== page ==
Over the years, my students and I discovered that queens could afford to be meek and docile Sitters because they rub their non-volatile pheromones onto the nest’s surface to signal their presence to their workers. The workers regulate their own foraging and other activities through a process of decentralised self-organisation. Pre-designated potential queens periodically replace queens in a remarkably conflict-free process.
Our early knowledge of the time-activity budgets of the wasps continues to steer our research in newer and unexpected directions four decades on.
What do dogs do with their time?
Let us now return to Arunita Banerjee and Anindita Bhadra’s study of the time-budgets of dogs. Their study surpasses those of the chital and paper wasps I have just described on several counts.
First, let us spare a thought for young Arunita, who collected the data. The ethogram came from the combined observations of all the members of Anindita’s ‘Dog Lab’ for 12 years. Anindita tells me that their latest count for the total number of unique dog behaviours is 177 – and counting. But the time-activity budgets were made by Arunita by the method of instantaneous scanning. Her data constitutes 5,669 sightings over one year.
To make these sightings, Arunita walked day and night, in predetermined routes and at randomly chosen spots, in several suburban regions of West Bengal, including the campus of IISER Kolkata, Gayeshpur, Haringhata, Kanchrapara, Kalyani, Halisahar, Naihati, Barrackpore, Balindi, Jaguli and Mohanpur. Whenever she saw a dog, she noted, initially in her pocket notebook and later on her phone, the age, sex and behaviour of the dog as well as the date, time and location of the sighting.
Arunita told me in an email:
“On weekends, I would purchase a to and fro ticket from Kalyani station with the destination being Barrackpore, which was nine stations away. Train stations in the pre-pandemic times were centres of bustling human activity, with multiple eateries, rickshaw stands and major bus stands nearby. This ensured that there was no dearth of dogs in the area; in fact, many lived in the stations because it served as a good source for both food and shelter. So now I would board the train at Kalyani, and depending on the halts in the particular train’s route, I would deboard randomly at one of these ten stations.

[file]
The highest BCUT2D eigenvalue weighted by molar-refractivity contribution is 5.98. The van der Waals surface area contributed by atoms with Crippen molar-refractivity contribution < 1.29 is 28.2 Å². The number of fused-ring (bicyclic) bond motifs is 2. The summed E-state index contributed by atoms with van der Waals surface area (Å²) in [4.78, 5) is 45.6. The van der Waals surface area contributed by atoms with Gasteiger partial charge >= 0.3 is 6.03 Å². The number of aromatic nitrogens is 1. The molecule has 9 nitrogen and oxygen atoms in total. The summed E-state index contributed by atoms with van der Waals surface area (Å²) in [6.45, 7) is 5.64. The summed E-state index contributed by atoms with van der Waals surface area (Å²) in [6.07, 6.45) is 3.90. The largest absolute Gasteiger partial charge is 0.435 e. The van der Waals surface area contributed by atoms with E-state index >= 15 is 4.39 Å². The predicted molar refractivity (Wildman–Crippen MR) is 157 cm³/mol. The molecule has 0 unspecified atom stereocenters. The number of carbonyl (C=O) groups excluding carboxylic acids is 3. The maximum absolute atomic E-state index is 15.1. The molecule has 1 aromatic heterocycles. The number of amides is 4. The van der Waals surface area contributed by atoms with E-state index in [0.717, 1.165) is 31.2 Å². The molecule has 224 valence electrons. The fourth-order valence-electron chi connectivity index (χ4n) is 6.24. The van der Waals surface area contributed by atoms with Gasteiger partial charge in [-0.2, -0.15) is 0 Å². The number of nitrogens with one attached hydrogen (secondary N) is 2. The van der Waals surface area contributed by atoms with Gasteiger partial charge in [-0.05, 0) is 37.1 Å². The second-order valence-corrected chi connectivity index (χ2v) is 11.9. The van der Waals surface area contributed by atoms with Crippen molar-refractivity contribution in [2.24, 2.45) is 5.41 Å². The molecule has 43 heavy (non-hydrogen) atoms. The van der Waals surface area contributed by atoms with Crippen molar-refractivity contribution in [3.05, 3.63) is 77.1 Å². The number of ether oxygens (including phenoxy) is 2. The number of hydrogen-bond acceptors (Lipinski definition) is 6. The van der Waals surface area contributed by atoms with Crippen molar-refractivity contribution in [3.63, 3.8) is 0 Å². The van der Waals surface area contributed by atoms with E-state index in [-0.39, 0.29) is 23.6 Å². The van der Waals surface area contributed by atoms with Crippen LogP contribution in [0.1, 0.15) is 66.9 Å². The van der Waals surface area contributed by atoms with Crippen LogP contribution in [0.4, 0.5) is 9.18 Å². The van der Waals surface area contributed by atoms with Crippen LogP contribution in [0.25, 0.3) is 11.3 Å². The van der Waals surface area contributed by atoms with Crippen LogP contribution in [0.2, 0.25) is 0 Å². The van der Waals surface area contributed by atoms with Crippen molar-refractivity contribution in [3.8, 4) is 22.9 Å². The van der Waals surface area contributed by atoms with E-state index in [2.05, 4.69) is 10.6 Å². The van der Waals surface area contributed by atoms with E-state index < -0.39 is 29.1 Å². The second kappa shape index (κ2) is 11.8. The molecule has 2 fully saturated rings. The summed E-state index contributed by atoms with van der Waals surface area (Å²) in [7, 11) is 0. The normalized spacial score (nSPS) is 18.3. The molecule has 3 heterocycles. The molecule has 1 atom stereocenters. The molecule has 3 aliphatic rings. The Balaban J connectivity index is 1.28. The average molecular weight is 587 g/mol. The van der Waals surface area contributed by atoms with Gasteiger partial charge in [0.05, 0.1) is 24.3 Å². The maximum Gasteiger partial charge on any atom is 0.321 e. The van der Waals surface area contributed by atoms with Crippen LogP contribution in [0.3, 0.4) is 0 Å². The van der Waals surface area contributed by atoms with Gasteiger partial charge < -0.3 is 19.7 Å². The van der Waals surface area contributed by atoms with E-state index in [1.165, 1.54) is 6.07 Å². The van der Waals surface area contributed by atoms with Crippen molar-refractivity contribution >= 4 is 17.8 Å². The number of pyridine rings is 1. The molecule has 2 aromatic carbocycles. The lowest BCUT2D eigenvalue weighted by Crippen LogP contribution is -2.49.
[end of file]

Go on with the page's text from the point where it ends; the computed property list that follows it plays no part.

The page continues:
Once I was done scanning the station premises and the adjoining areas for dogs, I would take the next train, in whichever direction it might be and deboard again at a different station.”
With these sightings and applying clever statistical techniques that I will not go into, Arunita and Anindita calculated the time-budgets of the Indian stray or free-ranging dog, or at least of those that live in West Bengal.
Notice that the most common behaviour is that of being inactive while those of showing various active postures and gaits, foraging and feeding, vocalisation and play occupy decreasing amounts of the dogs’ time.
What I have presented here is only an average time budget that hides much interesting variation across the time of day and seasons of the year – not to mention the age, sex and the physical and social environment of the dogs. As it did for the wasps, the dog time-budget will raise many questions and is sure to guide Anindita Bhadra and her students on a path of discovery, to yield many surprising facts about these all too familiar animals.
One big surprise is already evident in their research paper. It is our common perception that dogs are primarily nocturnal. But their research has shown that stray dogs are just as active during the day as they are at night. The canines appear to be highly adaptive and manage to survive under most conditions created by humans. How did they become so adaptive? Is it a by-product of domestication, or could it be that the ability to adapt was a prerequisite for domestication?
Clearly, a scientific understanding of dogs will tell us much – not only about dogs and how we should adapt to them but also about evolution in general and domestication in particular. Being found everywhere and easy to observe and experiment with, dogs are well-suited for both basic research in ethology and behavioural ecology and to produce knowledge relevant to society, especially in the context of human-animal conflict. And yet, so few scientists in India study dogs. Part of the reason seems to be that we have a very narrow definition of what is respectable science and even of science itself.
But luckily, that is changing. It is a matter of great satisfaction that Anindita Bhadra has chosen to devote her career to the study of stray dogs in India. My optimism grows at the sight of the large number of bright and passionate young researchers being trained in her Dog Lab in IISER Kolkata. May their tribe flourish!